Mothers who were randomly assigned to the intervention group were also beneficiaries of the Family Spirit program, which included training in observing their babies, how to interpret their cries, reading tot hem, and implementing structure and routines. Home visits began during pregnancy up until children were three years old.

Mothers who were in the intervention group exhibited more parenting knowledge, decreased rates of substance use, decreased rates of externalizing problems, and lower scores on depression scales. Their children demonstrated fewer internalizing and externalizing issues and emotional dysregulation.

What Panic Feels Like

Anxiety can be a debilitating experience. For the millions of Americans who deal with severe anxiety, panic attacks are a common and frightening experience that can occur on a daily basis. Anxiety can very much be a physical experience.

The Huffington Post recently reached out via social media platforms to its readers who manage anxiety and panic-like symptoms to gain a better understanding of what a panic attack is really like.

Some of their descriptions are listed below. Check out the Huffington Post article for more quotes and illustrations.

  • “Mine are like I can’t stand up, I can’t speak. All I feel is an intense amount of pain all over, like something is just squeezing me into this little ball. If it is really bad I can’t breathe, I start to hyperventilate and I throw up.”
  • “My body feels tingly and I get dizzy. I feel like ice is running through my veins. I want to run away from my body but I can’t, of course. Shallow breathing. Heart racing. Total panic.”
  • “It feels like every wall is closing in towards me; like I can’t see straight and my vision suddenly becomes spotty. Tunnel vision describes it perfectly.”
  • “It feels like being trapped and suffocated as if the building was on fire with no escape. It feels urgent and frightening.”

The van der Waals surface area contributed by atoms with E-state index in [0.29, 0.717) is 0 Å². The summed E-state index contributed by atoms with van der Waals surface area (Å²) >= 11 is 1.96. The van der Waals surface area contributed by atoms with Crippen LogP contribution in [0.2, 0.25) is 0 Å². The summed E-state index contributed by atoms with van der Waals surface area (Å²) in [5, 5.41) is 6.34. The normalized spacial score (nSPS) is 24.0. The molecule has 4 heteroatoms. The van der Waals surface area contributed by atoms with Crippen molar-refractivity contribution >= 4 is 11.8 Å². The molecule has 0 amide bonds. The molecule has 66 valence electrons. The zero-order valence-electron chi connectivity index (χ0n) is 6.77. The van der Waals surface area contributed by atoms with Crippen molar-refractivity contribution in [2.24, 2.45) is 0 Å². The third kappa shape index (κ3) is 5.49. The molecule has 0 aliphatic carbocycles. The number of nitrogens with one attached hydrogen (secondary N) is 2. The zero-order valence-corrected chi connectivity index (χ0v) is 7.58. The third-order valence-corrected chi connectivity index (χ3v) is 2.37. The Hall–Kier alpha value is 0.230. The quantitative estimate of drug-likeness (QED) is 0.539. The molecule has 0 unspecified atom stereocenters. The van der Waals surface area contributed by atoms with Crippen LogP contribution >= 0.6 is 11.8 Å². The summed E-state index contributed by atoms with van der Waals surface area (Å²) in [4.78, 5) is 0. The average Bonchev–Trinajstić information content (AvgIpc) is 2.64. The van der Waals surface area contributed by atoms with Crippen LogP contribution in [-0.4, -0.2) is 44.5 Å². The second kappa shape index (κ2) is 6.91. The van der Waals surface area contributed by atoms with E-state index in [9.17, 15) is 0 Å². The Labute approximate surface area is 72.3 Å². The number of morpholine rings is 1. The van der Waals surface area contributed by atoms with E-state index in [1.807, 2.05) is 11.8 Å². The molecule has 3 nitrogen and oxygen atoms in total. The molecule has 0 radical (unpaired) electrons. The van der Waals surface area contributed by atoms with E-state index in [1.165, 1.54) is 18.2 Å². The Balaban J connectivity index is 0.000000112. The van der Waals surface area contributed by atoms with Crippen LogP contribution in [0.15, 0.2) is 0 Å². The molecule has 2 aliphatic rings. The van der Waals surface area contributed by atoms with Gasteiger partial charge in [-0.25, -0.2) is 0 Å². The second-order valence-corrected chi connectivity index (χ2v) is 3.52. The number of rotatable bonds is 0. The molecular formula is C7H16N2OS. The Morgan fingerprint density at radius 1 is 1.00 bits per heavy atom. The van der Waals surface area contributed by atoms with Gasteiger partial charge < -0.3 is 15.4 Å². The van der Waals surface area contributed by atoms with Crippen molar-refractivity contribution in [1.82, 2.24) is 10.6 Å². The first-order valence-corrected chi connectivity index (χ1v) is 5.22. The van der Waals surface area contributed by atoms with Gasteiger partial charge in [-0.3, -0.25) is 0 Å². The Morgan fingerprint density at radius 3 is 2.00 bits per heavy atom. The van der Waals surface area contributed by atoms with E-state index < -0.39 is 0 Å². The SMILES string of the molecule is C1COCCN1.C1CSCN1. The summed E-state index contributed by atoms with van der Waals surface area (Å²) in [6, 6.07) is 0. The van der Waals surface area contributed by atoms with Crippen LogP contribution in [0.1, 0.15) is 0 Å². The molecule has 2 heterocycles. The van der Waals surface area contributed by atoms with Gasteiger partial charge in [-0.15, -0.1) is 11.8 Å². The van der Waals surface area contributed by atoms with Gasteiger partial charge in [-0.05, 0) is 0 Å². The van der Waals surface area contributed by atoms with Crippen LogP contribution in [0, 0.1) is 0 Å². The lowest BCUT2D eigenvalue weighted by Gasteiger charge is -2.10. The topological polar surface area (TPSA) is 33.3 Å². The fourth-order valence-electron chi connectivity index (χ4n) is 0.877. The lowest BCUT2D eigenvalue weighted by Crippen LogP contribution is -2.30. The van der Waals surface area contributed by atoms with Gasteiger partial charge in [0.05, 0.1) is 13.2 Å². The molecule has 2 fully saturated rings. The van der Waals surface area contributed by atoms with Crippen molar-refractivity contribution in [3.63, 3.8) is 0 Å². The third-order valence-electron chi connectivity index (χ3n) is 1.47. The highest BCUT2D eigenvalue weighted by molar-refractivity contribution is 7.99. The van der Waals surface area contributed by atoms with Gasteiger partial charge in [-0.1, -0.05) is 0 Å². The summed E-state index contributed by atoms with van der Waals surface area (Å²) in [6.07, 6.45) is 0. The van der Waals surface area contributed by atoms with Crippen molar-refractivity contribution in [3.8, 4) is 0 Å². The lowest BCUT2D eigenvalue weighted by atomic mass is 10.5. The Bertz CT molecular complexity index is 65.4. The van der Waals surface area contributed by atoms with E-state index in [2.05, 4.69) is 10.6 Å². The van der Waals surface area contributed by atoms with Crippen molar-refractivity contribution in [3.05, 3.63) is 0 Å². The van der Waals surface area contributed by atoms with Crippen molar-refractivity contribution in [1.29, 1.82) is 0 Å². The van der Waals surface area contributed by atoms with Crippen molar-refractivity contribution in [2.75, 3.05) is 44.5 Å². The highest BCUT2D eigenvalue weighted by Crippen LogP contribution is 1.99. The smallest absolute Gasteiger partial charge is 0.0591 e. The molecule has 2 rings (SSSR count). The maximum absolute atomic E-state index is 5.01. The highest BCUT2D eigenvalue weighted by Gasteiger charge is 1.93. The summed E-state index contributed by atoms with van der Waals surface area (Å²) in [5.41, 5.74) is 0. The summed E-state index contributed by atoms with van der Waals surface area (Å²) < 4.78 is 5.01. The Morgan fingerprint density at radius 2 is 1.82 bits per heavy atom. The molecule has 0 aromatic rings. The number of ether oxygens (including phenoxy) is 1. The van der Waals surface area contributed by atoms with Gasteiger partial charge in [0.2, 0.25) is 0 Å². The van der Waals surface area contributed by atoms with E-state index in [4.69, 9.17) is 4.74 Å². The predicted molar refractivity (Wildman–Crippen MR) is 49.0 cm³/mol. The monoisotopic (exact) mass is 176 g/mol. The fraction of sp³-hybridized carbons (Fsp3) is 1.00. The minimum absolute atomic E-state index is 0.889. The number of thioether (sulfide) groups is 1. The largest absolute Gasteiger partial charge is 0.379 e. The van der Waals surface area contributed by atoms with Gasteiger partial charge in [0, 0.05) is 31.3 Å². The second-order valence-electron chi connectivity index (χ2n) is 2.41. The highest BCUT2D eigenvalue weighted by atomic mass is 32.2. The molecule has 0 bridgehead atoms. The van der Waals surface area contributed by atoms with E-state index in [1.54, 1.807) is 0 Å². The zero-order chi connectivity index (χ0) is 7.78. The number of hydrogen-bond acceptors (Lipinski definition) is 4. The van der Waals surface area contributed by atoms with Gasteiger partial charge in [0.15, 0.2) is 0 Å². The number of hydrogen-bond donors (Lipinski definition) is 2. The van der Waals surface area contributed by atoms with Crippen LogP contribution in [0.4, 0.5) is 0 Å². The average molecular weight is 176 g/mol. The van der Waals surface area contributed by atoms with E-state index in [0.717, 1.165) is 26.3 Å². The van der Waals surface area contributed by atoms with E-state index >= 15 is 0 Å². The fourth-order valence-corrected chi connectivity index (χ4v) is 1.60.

• “It feels like I need to escape, get out and run because if I don’t, I might die.”

Talking to Your Kids About Ebola reports on the difficulty of shielding children from epidemics such as the outbreak of the Ebola virus, particularly with the media’s concentration on it.

In an interview with TIME, Dawn Huebner, a clinical child psychologist, gives the following tips:

  • For children who are especially scared of the Ebola virus, let them know that proximity is a pivotal factor. Children in America are not very close to the outbreak in West Africa, so remind your kids that there is a very low likelihood of the virus spreading in the U.S. Children 7 and older begin to understand that worries are not always rational. “Parents can talk to kids about how one of the ways worries and anxiety get their power is by making us think about things that are very unlikely,” says Huebner.
  • Allow your children to watch the news, but be careful to avoid media overload.
  • Recognize appropriate reactions. Feeling nervous and asking questions is normal for children. Being reassured by parents’ answers is an appropriate reaction. Children may ask again a few times if everything is okay, which is also normal. Huebner warns parents to pay attention to children who continue to voice worries and fears despite reassurance, after which a longer conversation may be necessary.
  • For parents who may have overreacted themselves about the Ebola virus in front of their children, don’t worry. There is hope. The wonderful thing about parenting is that you can model healthy behavior by letting your children know that you may have not handled a situation as best as you could have. Rational and calm conversations always prevail.

Telling Our Stories

It’s important to share your journey with others. In an effort to bring mental illness out of the shadows and reduce stigma, we are especially interested in hearing about you and your stories related to mental health. Be sure to visit Healthshire’s “Telling Our Stories” section. Spend some time reading the stories or submit your own!

This week’s roundup is dedicated to All Hallows Eve!! Have a safe and Happy Halloween!!